Our story starts with Ryudo taking a break from his daily routine of “Go Fetch Quests” to accept a mission to protect Elena, a sister and songstress of the Church of Granas. With the mysterious appearance of a black winged woman named Millenia, while guarding Elena during a failed rite to reseal an ancient god of destruction, Ryudo is thrust into a journey of discovery as to the before unknown imminent threat facing the globe.
The story is anything but atypical and the player is swept along by the wave of the narrative from beginning to end. That said, the dialogue is fun, the discussions can often be insightful and there’s actually a considerable amount of character growth. This could be as a result of the small rotational party roster, but it’s still a plus point on balance.
Progression happens much like in its predecessor only on a much grander scale. The world map shows the locations accessible and one simply has to move the cursor to the next location to go there. Back tracking is almost non-existent and there is very little deviation from the main path. In a modern game like Final Fantasy XIII this kind of virtual claustrophobia is seen as difficult to accept, but Grandia II is just as linear if not more so.
Towns are full to bursting with NPCs to interact with, including many in houses which, to my surprise, exist not for the player to rummage through their belongings but to actually chat with. NPC dialogue changes depending on who is in the party and is well scripted and often quite humorous. NPCs can converse up to three times before their dialogue is exhausted, which is something I often wish other games of the genre would take on board even today.
There are no random battles to be found here (yay!) and instead we have monsters visible on the field, wandering aimlessly waiting for the player to get close enough. Combat is engaged once contact between the monster and Ryudo are made and occur on a separate screen.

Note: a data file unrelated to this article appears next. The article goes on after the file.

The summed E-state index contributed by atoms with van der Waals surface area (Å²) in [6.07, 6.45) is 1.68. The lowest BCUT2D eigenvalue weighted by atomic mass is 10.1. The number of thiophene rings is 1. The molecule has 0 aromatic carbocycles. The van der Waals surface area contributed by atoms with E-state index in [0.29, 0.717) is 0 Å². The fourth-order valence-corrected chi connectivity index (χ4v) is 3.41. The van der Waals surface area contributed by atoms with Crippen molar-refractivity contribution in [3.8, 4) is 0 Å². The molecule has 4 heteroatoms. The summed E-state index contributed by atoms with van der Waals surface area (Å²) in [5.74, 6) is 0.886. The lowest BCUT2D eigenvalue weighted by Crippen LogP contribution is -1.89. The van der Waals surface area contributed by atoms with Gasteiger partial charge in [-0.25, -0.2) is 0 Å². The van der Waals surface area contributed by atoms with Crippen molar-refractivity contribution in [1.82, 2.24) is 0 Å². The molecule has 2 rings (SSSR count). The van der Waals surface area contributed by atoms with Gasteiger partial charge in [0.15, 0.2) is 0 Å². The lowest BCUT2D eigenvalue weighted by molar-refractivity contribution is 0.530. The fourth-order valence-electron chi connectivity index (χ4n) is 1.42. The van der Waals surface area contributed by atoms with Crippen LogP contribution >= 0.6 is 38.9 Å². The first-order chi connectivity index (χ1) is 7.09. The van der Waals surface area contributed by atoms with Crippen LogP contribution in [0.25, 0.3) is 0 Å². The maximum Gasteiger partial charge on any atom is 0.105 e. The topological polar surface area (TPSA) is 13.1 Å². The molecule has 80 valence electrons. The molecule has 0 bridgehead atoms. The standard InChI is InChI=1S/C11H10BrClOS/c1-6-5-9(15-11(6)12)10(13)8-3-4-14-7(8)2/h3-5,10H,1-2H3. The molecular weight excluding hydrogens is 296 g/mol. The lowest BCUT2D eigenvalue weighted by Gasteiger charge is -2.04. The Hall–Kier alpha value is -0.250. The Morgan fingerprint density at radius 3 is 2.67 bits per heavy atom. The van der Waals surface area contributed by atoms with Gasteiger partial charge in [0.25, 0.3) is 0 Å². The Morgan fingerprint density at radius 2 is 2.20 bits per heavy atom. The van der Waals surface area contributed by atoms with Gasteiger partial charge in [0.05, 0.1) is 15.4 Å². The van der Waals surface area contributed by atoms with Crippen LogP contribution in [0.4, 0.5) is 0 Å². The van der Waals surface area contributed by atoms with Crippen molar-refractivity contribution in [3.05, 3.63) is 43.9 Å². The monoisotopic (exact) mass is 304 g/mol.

The battle system uses Initiative Points, Magic Points, Hit Points and Special Points. A combo attack allows a character to land two (expandable to four via accessories) hits on the opponent. Critical does more damage than one combo hit, but less than two. However it has the chance to cancel the target’s attack if they are between Command and Action on the IP Bar or in the process of using their move. Some moves have the ability to cancel when timed correctly, lending additional strategy to fights.
Spells come from Mana Eggs but these require MC, acquired after battle, to unlock. Similarly moves can be learned and leveled up via SC, also gained as a reward for your victories.
Move and spell animations are impressive, particularly with the graphical upgrades afforded in the Anniversary edition. Exceptions include brief anime cutscenes that accompany some moves, which are unchanged and look jaggy and unpleasant today.
A fairly large complaint about Grandia II has always been its difficulty, or lack thereof. Fortunately the Anniversary Edition comes with a hard mode that provides a deceptive +20% to enemy HP. At the start of the game, this will probably not make any difference, while towards the end it can be brutal. GungHo has claimed that enemy Defence and Speed has also been increased, but I can’t say I noticed this in my playthrough.
What can be said about Grandia II’s soundtrack? Noriyuki Iwadare hits his stride with a wide variety of music tailor made for each setting. The game’s soundtrack sits in my opinion among the best and is among it’s biggest selling points.
Along with the sounds we have occasional voice acting, though the quality can be very hit and miss. A Japanese language option was included in the Anniversary Edition for those who prefer. I struggled with this personally and found the change to negatively impact on my nostalgia trip. First time players should take note, however.
Not much has changed for Grandia II in 15 years. Grandia II Anniversary Edition is unlikely to wow you but what it does is provide an easy entry for a first timer to Grandia and a nicely updated excuse for a replay for the veteran. The game is still fun, the dialogue is still charming, the music is still excellent and the battles still oh so addictive. I heartedly recommend Grandia II Anniversary Edition to the newbies and old hands, because they really don’t make them like this any more.